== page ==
Is social security here to stay? Most working Americans are dubious.
In commemoration of the 80th anniversary of President Franklin D. Roosevelt’s signing of the Social Security Act, the research company Gallup released a poll finding that over half of all working Americans doubt they will receive social security benefits at the end of their careers. Meanwhile, around two-thirds of Americans said they believe the Social Security system is in serious trouble. With social security set to become a big talking point in the upcoming presidential elections, the fate of the system is sure to be on the minds of many. But although many Americans are doubtful that social security will stand the test of time, experts say they’re confident American voters will continue to push for its continuation.
“Despite the challenges facing Social Security, it will not burn out or fade away. Its existence is fundamental to the social compact in the United States that we will take care of our sick, our poor, and our elderly,” wrote Jamie Hopkins for Forbes.
“With nearly one third of retirees getting almost all of their income from Social Security, a complete dissolution of the system would create an unbearable situation of personal suffering and new societal costs that may create a far worse scenario than increasing taxes and modifying benefits,” he added.
Changing demographics have led some experts to question whether the social security system will be able to pay its recipients their full benefits in years to come. But despite the economic uncertainty, many left-leaning Americans support the expansion of social security benefits.
A recent survey from the non-profit group the American Association of Retired Persons found that 61 percent of Americans believe Social Security's current benefits, which average around $1,332 per month, are too low. Meanwhile, 51 percent of Americans would like to see taxes raised in order to provide benefits.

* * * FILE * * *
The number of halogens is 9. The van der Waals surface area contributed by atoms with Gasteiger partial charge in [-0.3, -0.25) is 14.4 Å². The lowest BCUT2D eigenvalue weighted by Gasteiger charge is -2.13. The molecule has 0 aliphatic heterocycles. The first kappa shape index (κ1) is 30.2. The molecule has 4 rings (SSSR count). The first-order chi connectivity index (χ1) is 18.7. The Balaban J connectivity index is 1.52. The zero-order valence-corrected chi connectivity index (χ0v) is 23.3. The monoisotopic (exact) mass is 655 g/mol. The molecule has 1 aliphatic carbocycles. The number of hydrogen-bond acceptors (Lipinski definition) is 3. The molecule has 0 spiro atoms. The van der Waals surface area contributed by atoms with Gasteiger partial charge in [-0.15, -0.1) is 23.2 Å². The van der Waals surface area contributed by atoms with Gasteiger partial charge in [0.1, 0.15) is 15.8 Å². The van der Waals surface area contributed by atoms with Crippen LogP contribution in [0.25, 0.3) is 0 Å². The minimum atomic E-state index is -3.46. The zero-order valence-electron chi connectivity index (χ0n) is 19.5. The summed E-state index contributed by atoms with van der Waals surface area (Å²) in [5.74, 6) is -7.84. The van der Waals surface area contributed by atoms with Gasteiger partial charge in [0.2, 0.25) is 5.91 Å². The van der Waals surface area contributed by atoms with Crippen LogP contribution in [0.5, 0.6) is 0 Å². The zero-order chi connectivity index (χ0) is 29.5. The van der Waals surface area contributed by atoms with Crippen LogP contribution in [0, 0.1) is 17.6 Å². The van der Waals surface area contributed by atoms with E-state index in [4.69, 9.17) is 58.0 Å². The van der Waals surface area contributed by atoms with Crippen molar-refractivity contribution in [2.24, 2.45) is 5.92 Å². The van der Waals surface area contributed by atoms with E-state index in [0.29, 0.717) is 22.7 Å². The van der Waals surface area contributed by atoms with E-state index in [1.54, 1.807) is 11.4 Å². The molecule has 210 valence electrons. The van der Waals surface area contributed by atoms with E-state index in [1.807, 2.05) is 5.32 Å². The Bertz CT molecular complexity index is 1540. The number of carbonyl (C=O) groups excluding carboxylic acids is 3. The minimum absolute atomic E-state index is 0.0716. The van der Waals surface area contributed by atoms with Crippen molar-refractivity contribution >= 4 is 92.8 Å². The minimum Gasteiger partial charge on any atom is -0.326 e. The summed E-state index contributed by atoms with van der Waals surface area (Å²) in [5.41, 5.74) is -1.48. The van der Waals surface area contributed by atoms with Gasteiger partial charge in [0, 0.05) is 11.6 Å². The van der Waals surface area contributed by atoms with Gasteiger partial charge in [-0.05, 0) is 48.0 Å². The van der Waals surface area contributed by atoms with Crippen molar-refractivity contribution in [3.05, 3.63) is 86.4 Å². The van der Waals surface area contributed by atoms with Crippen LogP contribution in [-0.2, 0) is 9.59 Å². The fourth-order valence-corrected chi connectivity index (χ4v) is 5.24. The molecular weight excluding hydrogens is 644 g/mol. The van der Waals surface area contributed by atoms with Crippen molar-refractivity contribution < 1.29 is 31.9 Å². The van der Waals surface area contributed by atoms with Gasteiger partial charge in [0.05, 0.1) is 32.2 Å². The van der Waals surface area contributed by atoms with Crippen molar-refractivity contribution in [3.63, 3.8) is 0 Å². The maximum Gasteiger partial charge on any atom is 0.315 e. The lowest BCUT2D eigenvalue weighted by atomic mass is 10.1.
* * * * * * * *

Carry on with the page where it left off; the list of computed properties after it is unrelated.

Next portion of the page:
Their position, championed by Democratic party leaders including Elizabeth Warren, Bernie Sanders, and Martin O’Malley, may succeed in pushing the remainder of the Democratic Party in that direction, potentially leading to a tax hike to fill the gaps, experts say.
“In February, the Center for American Progress—founded by Clinton campaign chairman John Podesta and currently headed by her longtime policy adviser Neera Tanden—put out a report highlighting income inequality as the source of Social Security's financial problems. One of the implied solutions then was raising taxes on the rich,” noted Dylan Scott for the National Journal.
But despite this overwhelming support for social security, faith that the system will be revived promptly remains dismally low. The Gallup survey relieved that 66 percent of Americans surveyed in July and August said that the system is in a state of crisis.
Still, this could just be business as usual. As Daniel White pointed out for Time magazine, “at least two-thirds of Americans have believed that retirement benefits were in jeopardy since 1998.”
Nevertheless, many Americans still plan to use social security benefits to fund their retirement.
As Janet Novack noted in a piece for Forbes:
“No wonder Americans are so worried about retirement. A new survey shows 80% of them are planning to rely on Social Security benefits ‘substantially’ or ‘somewhat’ in retirement (or already do so). But only 42% are ‘very’ or ‘somewhat’ confident in the program’s future.”